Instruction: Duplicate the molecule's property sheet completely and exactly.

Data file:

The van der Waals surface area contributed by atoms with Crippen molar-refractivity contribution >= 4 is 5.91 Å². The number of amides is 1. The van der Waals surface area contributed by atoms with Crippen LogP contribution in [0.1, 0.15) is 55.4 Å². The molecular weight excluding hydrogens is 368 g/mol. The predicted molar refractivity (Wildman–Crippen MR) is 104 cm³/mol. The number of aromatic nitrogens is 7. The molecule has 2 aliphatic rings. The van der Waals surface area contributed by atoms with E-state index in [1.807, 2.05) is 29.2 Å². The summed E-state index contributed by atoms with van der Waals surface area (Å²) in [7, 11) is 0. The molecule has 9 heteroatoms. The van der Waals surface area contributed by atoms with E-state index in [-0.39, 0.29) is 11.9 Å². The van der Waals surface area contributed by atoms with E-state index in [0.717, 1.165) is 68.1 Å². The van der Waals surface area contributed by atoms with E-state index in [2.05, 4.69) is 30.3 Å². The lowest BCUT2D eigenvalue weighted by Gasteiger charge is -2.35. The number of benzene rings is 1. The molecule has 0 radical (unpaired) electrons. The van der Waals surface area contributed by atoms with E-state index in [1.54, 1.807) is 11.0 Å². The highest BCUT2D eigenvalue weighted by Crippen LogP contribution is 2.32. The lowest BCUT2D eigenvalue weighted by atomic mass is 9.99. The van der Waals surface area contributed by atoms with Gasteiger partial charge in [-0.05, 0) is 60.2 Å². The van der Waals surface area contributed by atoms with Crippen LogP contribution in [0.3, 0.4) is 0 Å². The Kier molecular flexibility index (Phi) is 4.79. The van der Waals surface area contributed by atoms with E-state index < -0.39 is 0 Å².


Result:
The van der Waals surface area contributed by atoms with Crippen molar-refractivity contribution >= 4 is 5.91 Å². The number of amides is 1. The van der Waals surface area contributed by atoms with Crippen LogP contribution in [0.1, 0.15) is 55.4 Å². The molecular weight excluding hydrogens is 368 g/mol. The predicted molar refractivity (Wildman–Crippen MR) is 104 cm³/mol. The number of aromatic nitrogens is 7. The molecule has 2 aliphatic rings. The van der Waals surface area contributed by atoms with E-state index in [1.807, 2.05) is 29.2 Å². The summed E-state index contributed by atoms with van der Waals surface area (Å²) in [7, 11) is 0. The molecule has 9 heteroatoms. The van der Waals surface area contributed by atoms with E-state index in [-0.39, 0.29) is 11.9 Å². The van der Waals surface area contributed by atoms with E-state index in [0.717, 1.165) is 68.1 Å². The van der Waals surface area contributed by atoms with E-state index in [2.05, 4.69) is 30.3 Å². The lowest BCUT2D eigenvalue weighted by Gasteiger charge is -2.35. The number of benzene rings is 1. The molecule has 0 radical (unpaired) electrons. The van der Waals surface area contributed by atoms with E-state index in [1.54, 1.807) is 11.0 Å². The highest BCUT2D eigenvalue weighted by Crippen LogP contribution is 2.32. The lowest BCUT2D eigenvalue weighted by atomic mass is 9.99. The van der Waals surface area contributed by atoms with Gasteiger partial charge in [-0.05, 0) is 60.2 Å². The van der Waals surface area contributed by atoms with Crippen LogP contribution in [0.3, 0.4) is 0 Å². The Kier molecular flexibility index (Phi) is 4.79. The van der Waals surface area contributed by atoms with E-state index < -0.39 is 0 Å².